It’s just the latest example of Silicon Valley’s disdain for following the rules of the road. When Google first revealed in late 2010 that its self-driving cars had logged more than 100,000 miles in California, there were no laws against testing autonomous cars on public roads in the company’s home state. But Google was aware it was pushing the legal limits.

“Keeping the project quiet enabled Google to test under the radar of public opinion and lawmakers,” recalls Seval Oz, who at the time headed business development for the company’s self-driving car project. “We just didn’t want the program to slow down for any reason.”

Silicon Valley has since become the epicenter of self-driving technology, and the area’s “move fast and break things” ethos has extended to autonomous vehicle testing. A large part of Uber’s strategy, first with its ride-sharing business and later with its autonomous technology, involved skirting rules.

War of Words

The war of words between Tesla and the NTSB started after a March 23 crash that killed Walter Huang, who struck the center divider on a Northern California highway while behind the wheel of a Model X.

A week after the accident, Tesla revealed that the vehicle’s Autopilot semi-autonomous feature was turned on, that Huang didn’t have his hands on the steering wheel for six seconds prior to the crash, and he failed to take evasive action.

The release of this information—and blaming the driver before the investigation was complete, which can take months—violates an agreement to keep accident data confidential until the NTSB is ready to release it. On Wednesday, Tesla withdrew from the investigation “because it requires that we not release information about Autopilot to the public, a requirement which we believe fundamentally affects public safety negatively.”

But following what Bloomberg described as a tense phone call late Wednesday between NTSB Chairman Robert Sumwalt and Elon Musk, the agency took the unusual step of removing Tesla from the investigation.

In a statement on Thursday, the agency said that “releases of incomplete information often lead to speculation and incorrect assumptions about the probable cause of a crash.” Sumwalt added that “it is unfortunate that Tesla, by its actions, did not abide by the party agreement.”

Later the same day, Tesla insisted it severed ties on the investigation with the NTSB, not the other way around. And took a jab at the agency: “It’s been clear in our conversations with the NTSB that they’re more concerned with press headlines than actually promoting safety,” Tesla said in a statement.

As of press time, the tiff between Tesla and NTSB is still playing out. Tesla will reportedly still provide data to the agency, which investigates accidents and makes safety recommendations but does not set policy, but will not be a formal party to the probe.

Coming on the heels of the Uber autonomous car fatality, the Tesla accident—and the company’s combative approach to the investigation—likely won’t inspire cooperation or help instill confidence in public officials who are growing more circumspect about self-driving technology. It also smacks of Silicon arrogance on Tesla’s part and could not only cost progress on self-driving policy but also lives.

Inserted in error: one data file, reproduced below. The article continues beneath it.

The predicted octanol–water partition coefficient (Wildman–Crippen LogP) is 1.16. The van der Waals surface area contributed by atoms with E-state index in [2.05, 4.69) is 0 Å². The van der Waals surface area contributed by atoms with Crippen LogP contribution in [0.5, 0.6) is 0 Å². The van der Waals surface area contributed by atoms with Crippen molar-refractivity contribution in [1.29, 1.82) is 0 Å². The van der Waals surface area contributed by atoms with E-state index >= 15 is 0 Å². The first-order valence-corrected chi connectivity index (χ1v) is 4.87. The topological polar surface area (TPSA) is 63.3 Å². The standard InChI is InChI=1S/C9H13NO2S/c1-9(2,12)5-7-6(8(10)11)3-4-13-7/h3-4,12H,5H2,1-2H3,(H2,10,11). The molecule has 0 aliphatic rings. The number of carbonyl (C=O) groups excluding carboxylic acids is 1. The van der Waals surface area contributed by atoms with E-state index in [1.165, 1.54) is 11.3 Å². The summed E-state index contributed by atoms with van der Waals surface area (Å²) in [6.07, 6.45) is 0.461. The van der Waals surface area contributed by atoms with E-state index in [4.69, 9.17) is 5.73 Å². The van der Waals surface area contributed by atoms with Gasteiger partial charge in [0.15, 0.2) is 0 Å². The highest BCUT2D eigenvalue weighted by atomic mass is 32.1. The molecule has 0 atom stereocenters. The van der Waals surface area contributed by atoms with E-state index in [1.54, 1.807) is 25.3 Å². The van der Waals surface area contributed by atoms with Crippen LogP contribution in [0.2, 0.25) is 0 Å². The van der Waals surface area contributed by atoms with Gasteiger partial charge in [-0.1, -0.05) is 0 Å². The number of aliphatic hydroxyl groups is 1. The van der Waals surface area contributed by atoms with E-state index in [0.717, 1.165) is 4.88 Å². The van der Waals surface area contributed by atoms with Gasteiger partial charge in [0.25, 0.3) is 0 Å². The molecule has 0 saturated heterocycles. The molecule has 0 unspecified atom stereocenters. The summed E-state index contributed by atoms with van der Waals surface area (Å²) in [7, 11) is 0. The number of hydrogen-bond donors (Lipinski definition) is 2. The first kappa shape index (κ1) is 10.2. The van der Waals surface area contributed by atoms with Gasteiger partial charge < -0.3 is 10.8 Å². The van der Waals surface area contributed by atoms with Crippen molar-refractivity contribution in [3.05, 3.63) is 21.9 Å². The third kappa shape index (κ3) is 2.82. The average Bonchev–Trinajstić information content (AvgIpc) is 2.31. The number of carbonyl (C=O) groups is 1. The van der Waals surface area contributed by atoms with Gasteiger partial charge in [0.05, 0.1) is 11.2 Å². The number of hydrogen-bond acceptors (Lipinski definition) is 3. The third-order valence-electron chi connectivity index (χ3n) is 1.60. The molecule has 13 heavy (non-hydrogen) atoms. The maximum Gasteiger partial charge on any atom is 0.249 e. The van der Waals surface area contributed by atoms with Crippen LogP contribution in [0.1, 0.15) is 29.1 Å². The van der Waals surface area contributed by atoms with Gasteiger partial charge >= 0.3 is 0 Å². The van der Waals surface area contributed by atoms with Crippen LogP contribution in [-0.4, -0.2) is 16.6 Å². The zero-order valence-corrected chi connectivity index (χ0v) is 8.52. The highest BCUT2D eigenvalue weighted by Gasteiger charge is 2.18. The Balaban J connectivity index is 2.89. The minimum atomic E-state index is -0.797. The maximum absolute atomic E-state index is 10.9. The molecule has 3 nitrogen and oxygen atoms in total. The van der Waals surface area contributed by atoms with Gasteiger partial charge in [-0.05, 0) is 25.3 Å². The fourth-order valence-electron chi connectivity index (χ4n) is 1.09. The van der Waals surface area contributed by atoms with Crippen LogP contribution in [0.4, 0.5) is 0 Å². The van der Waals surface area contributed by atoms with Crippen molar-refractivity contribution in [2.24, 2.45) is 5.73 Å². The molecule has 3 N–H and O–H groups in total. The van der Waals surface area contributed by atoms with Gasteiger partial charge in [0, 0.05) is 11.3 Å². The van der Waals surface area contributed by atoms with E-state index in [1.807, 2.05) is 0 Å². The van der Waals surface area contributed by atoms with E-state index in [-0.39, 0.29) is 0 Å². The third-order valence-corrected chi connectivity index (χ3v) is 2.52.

New Trade War Targets China, ZTE But US Firms Caught in Crossfire

The message coming from the US and UK governments and trade organizations today? Fear China.

They’re trying to drum up a 5G trade war, but US companies are getting hit by friendly fire.

First, the US Commerce Department today banned US companies from selling components to ZTE for seven years, according to Phone Scoop, though it didn’t ban ZTE from selling phones in the US.

Meanwhile, in the UK, the government told telecom companies not to buy ZTE infrastructure. Huawei infrastructure is fine across the pond, which is funny because the US government swore off Huawei infrastructure.

But three of ZTE’s US-based optical component suppliers are already getting battered in the stock market. ZTE phones also use processors and modems from San Diego-based Qualcomm, apps from Mountain View-based Google, and Gorilla Glass from New York-based Corning.

At least on the surface, our government is angry because ZTE didn’t sufficiently punish employees who sold gadgets from China to Iran, because those gadgets involved some US-made components.

Zoom out and you see the real reason why both of these things are happening now. It’s similar to why our government prevented Broadcom from dismantling Qualcomm. The UK government’s rationale isn’t about any specific threat Huawei or ZTE poses right now: it’s about not letting “China,” or anything Chinese, have too large a market share or too much influence in the tech industry.

Ironically for a company that government action just saved, Qualcomm, which now earns more than half of its revenues in China, is going to suffer from the sanctions against ZTE. Unlike Huawei, ZTE doesn’t make its own processors and modems, so it relies heavily on Qualcomm for chipsets. So ZTE is likely to shift more of its business to Taiwan-based Mediatek, already its No. 2 supplier, dealing a blow to Qualcomm.

China could also retaliate further against Qualcomm; its takeover of Dutch semiconductor firm NXP is being held up by Chinese regulators, which an analyst likened to a “hostage” situation in an interview with Reuters.

Google could also get hit. Various commentators are pointing out that the ban may prevent ZTE from using Google’s apps, leading the smartphone maker to turn to other alternatives from China or Europe.